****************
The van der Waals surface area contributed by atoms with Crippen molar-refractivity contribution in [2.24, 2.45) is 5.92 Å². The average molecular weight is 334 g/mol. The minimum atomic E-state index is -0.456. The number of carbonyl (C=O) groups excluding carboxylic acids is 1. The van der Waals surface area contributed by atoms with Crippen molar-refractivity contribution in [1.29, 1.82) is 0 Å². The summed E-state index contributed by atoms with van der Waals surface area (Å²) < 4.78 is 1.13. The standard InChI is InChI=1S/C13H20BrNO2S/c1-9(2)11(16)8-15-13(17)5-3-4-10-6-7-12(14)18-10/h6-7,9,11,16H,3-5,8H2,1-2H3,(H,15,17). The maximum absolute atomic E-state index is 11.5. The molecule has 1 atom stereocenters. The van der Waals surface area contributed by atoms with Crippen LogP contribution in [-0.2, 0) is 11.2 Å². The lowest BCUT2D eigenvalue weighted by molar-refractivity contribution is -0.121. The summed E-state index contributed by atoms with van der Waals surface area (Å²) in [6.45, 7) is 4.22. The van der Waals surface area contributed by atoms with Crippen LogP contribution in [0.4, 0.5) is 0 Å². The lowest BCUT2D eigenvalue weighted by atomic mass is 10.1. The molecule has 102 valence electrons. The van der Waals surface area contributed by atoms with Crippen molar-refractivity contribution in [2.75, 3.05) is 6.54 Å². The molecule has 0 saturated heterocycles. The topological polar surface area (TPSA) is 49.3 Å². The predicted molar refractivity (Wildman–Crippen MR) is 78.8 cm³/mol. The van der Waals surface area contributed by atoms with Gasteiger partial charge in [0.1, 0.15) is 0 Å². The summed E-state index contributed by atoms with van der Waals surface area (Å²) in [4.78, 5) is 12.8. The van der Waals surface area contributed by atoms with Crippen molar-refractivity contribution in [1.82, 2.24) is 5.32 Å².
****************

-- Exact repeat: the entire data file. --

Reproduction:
The van der Waals surface area contributed by atoms with Crippen molar-refractivity contribution in [2.24, 2.45) is 5.92 Å². The average molecular weight is 334 g/mol. The minimum atomic E-state index is -0.456. The number of carbonyl (C=O) groups excluding carboxylic acids is 1. The van der Waals surface area contributed by atoms with Crippen molar-refractivity contribution in [1.29, 1.82) is 0 Å². The summed E-state index contributed by atoms with van der Waals surface area (Å²) < 4.78 is 1.13. The standard InChI is InChI=1S/C13H20BrNO2S/c1-9(2)11(16)8-15-13(17)5-3-4-10-6-7-12(14)18-10/h6-7,9,11,16H,3-5,8H2,1-2H3,(H,15,17). The maximum absolute atomic E-state index is 11.5. The molecule has 1 atom stereocenters. The van der Waals surface area contributed by atoms with Crippen LogP contribution in [-0.2, 0) is 11.2 Å². The lowest BCUT2D eigenvalue weighted by molar-refractivity contribution is -0.121. The summed E-state index contributed by atoms with van der Waals surface area (Å²) in [6.45, 7) is 4.22. The van der Waals surface area contributed by atoms with Crippen LogP contribution in [0.4, 0.5) is 0 Å². The lowest BCUT2D eigenvalue weighted by atomic mass is 10.1. The molecule has 102 valence electrons. The van der Waals surface area contributed by atoms with Crippen molar-refractivity contribution in [2.75, 3.05) is 6.54 Å². The molecule has 0 saturated heterocycles. The topological polar surface area (TPSA) is 49.3 Å². The predicted molar refractivity (Wildman–Crippen MR) is 78.8 cm³/mol. The van der Waals surface area contributed by atoms with Gasteiger partial charge in [0.1, 0.15) is 0 Å². The summed E-state index contributed by atoms with van der Waals surface area (Å²) in [4.78, 5) is 12.8. The van der Waals surface area contributed by atoms with Crippen molar-refractivity contribution in [1.82, 2.24) is 5.32 Å².